I don’t like spy thrillers, I don’t like lone rangers who are mankind’s only hope of survival… and yet I read this book very nearly in one sitting. It breaks all the rules… and gets away with it.  The first person narrator suddenly starts telling you in great detail things that happened elsewhere and what was in his enemy’s mind, things he couldn’t possibly know. It jumps back and forth in time, from country to country, from character to character, all the while with the main protagonist pronouncing sombrely ‘And that was my mistake… this is where things went wrong… if I had only known about that…’, which adds to the sense of ominous foreboding. It is at times simplistic and racist, but at other times complex and nuanced. It is incredibly exciting, a cat and mouse chase which will leave you breathless, yet the story is nothing spectacularly new (terrorist attack through biochemical weapons, anyone?). It has disturbing graphic descriptions of torture – and also moments of introspection, of cynical realisation of the unsavoury practices of police and government agencies in every country. To my surprise, I loved it: it really is a wowser of a thriller!

So, all in all, an excellent month of reading: 3 outstanding books in 3 different genres, 4 very good books and no duds, just books that weren’t perhaps quite my cup of tea. For Crime Fiction Pick of the month I would say ‘I Am Pilgrim’, simply because it was surprising how much I enjoyed it – the magic of storytelling indeed! See what other book bloggers have chosen as their crime fiction pick of the month over at Mysteries in Paradise.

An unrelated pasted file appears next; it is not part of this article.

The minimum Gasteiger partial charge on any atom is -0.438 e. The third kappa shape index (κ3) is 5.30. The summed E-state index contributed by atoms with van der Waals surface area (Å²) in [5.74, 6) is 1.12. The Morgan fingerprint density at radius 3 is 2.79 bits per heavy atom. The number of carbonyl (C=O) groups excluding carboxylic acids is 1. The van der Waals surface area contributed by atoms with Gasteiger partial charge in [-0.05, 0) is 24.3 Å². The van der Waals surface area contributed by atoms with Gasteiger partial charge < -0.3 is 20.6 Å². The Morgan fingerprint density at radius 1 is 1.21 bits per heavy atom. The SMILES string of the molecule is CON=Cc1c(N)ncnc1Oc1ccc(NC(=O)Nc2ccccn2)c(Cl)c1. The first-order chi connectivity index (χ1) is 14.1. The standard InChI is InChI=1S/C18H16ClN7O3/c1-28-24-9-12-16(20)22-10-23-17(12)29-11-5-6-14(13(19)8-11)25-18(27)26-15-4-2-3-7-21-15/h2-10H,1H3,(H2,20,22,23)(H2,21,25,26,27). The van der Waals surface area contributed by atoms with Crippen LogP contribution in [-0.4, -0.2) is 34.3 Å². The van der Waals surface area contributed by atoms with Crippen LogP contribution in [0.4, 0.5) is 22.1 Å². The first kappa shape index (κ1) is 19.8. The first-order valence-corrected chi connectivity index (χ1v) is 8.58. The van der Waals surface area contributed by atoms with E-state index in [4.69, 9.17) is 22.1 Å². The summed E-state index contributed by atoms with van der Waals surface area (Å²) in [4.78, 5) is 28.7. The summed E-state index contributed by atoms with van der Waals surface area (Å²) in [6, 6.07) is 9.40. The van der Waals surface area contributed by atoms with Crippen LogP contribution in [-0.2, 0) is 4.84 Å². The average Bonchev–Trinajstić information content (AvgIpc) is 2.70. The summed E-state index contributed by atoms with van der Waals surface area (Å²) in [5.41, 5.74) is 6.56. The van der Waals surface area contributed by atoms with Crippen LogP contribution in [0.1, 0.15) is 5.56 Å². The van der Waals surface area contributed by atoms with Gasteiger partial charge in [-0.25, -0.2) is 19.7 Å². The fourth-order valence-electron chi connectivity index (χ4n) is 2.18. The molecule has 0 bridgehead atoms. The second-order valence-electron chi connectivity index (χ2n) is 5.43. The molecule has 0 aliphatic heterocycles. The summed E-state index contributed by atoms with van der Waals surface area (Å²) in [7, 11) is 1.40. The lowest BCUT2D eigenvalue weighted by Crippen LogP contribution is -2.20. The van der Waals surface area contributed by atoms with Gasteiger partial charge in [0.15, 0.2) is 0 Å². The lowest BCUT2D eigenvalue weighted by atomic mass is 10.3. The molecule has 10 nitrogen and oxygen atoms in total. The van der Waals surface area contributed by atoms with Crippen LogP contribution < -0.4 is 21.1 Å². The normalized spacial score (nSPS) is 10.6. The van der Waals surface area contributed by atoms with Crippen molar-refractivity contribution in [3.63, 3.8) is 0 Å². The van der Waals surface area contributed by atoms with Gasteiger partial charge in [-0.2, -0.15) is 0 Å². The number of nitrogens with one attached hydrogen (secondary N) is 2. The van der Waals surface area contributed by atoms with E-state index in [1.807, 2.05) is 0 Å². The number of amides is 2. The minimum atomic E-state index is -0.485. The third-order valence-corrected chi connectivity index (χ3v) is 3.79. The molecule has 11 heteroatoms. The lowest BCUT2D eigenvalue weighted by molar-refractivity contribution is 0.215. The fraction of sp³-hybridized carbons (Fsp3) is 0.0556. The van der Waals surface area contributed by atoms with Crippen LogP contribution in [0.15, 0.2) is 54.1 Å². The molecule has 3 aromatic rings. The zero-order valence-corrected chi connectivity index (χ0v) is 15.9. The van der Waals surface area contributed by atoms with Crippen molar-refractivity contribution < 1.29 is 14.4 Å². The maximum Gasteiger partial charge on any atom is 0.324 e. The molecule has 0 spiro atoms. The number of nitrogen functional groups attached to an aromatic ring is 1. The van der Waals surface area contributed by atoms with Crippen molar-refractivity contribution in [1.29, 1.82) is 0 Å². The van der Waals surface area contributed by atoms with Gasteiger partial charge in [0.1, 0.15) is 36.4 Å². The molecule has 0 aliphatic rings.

Coming up in May: non-fiction about parenting Far from the Tree, crime fiction of course, and some German and Japanese literature for a change.

 

 

 

 

 

 

Poetry Review: May Sarton

MaySartonMay Sarton did her best to become a household name. At her death in 1995, she had written 53 books: 19 novels, 17 books of poetry, 15 nonfiction works including her acclaimed journals, 2 children’s books, a play, and some screenplays. She ran away to join the theatre aged seventeen, went bankrupt and switched to writing, was friends with Elizabeth Bowen, had tea regularly with Virginia Woolf, translated from the French with Louise Bogan. Her early work was highly acclaimed, then she fell out of fashion, though never quite out of print. Her reputation spread more through word of mouth, on college campuses and amongst feminists (especially after she came out as a lesbian in 1965). Towards the end of her life, she became better known for her frank discussion of loneliness and aging in her non-fiction.